Family of Omar Magdy Abouelalla disappointed in grand jury's decision not to indict store manager

CINCINNATI – The family of Omar Madgy Abouelalla, the 22-year-old man fatally shot by a grocery store manager earlier this month, is disappointed in the grand jury’s decision to decline indicting the store manager.

Abouelalla’s family remains hopeful.

“We are disappointed in the decision of the grand jury not to induce the man who fatally shot Omar, who was unarmed, on Aug. 4,” read a statement provided by Abouelalla’s brother, Mohammed. “In presenting evidence to the grand jury, the shooter was brought in to testify, however no one was there to speak on behalf of Omar, who has been forever silenced.

“Still, we have not lost hope in the justice system," the statement continued. "We are still left with many questions surrounding Omar's death and we will continue to seek answers and continue our quest for justice. We mourn the loss of our beloved Omar. He was the light of our lives and a source of joy and comfort for us and so many others.”

Hamilton County Prosecutor Joe Deters and Interim Police Chief Paul Humphries announced Tuesday that charges would not be filed against the store clerk involved in the shooting death of Abouelalla.

The store manager of LM&N Unlimited Supermarket, who spoke to WCPO Digital on the condition of anonymity for his safety and out of respect for Abouelalla's family, said he has had many sleepless nights since the Aug. 4 shooting at the grocery store.

“I have a family, too, and I ask for forgiveness,” he said, while his eyes wallowed. “I ask about [Abouelalla’s] family whenever I can. There’s not a second that I don’t think about Omar. I really like him.”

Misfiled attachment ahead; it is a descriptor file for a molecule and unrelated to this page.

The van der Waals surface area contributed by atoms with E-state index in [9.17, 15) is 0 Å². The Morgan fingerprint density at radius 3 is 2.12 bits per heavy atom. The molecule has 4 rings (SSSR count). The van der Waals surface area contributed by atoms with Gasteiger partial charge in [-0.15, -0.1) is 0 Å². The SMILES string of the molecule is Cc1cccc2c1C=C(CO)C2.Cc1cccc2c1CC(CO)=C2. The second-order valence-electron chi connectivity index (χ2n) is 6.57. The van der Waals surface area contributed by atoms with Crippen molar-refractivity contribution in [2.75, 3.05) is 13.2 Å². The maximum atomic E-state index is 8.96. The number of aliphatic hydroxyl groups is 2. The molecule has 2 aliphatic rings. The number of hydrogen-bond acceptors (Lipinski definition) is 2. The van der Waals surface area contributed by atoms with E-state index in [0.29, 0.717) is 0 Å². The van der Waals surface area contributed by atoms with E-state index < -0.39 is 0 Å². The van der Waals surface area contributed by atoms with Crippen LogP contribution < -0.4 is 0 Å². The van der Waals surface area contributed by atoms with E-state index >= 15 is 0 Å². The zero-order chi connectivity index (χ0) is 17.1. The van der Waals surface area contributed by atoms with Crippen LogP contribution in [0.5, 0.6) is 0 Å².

Authorities outlined the circumstances surrounding Abouelalla's death and released surveillance video of the incident Tuesday. Abouelalla entered the store and walked calmly toward the employee-only area behind the elevated counter, despite being told not to by the store manager, Deters said Tuesday.

The store manager, who was breaking his fast in observance of the Muslim Holy Month of Ramadan, said he stood up off his stool and told Abouelalla to remove his helmet when he entered the store at approximately 8:45 p.m.

A Cincinnati police reenactment of the incident displayed Tuesday showed, from the manager’s point of view, he was only able to see Abouelalla’s helmet, but not his hands or the rest of his body. The store manager confirmed the police reenactment.

“I have no exit behind me, and he could’ve shot one bullet and I would be dead,” the manager said.

It was then the store clerk shot Abouelalla in the chest. He was unarmed. After Abouelalla stumbled back and then collapsed in front on the counter, the store manager approached him, lifted his visor and recognized him.

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